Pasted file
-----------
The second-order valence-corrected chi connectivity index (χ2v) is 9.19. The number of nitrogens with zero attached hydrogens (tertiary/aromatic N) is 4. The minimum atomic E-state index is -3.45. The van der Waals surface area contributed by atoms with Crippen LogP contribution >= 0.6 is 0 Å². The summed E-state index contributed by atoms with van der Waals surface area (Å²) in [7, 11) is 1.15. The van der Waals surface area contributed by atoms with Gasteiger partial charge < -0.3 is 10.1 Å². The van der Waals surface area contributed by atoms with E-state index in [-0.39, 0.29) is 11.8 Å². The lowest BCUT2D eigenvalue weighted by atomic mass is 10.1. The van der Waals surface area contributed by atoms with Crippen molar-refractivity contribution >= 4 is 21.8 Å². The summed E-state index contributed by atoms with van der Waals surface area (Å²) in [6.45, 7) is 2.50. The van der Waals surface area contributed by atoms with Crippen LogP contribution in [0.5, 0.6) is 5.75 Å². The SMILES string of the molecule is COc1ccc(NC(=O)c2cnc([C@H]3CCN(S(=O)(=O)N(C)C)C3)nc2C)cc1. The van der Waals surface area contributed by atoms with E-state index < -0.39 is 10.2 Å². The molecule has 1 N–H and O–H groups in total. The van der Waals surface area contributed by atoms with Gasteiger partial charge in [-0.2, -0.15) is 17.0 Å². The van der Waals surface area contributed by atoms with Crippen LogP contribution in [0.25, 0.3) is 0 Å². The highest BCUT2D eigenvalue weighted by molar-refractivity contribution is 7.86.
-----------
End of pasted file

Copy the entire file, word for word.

The second-order valence-corrected chi connectivity index (χ2v) is 9.19. The number of nitrogens with zero attached hydrogens (tertiary/aromatic N) is 4. The minimum atomic E-state index is -3.45. The van der Waals surface area contributed by atoms with Crippen LogP contribution >= 0.6 is 0 Å². The summed E-state index contributed by atoms with van der Waals surface area (Å²) in [7, 11) is 1.15. The van der Waals surface area contributed by atoms with Gasteiger partial charge < -0.3 is 10.1 Å². The van der Waals surface area contributed by atoms with E-state index in [-0.39, 0.29) is 11.8 Å². The lowest BCUT2D eigenvalue weighted by atomic mass is 10.1. The van der Waals surface area contributed by atoms with Crippen molar-refractivity contribution >= 4 is 21.8 Å². The summed E-state index contributed by atoms with van der Waals surface area (Å²) in [6.45, 7) is 2.50. The van der Waals surface area contributed by atoms with Crippen LogP contribution in [0.5, 0.6) is 5.75 Å². The SMILES string of the molecule is COc1ccc(NC(=O)c2cnc([C@H]3CCN(S(=O)(=O)N(C)C)C3)nc2C)cc1. The van der Waals surface area contributed by atoms with E-state index < -0.39 is 10.2 Å². The molecule has 1 N–H and O–H groups in total. The van der Waals surface area contributed by atoms with Gasteiger partial charge in [-0.2, -0.15) is 17.0 Å². The van der Waals surface area contributed by atoms with Crippen LogP contribution in [0.25, 0.3) is 0 Å². The highest BCUT2D eigenvalue weighted by molar-refractivity contribution is 7.86.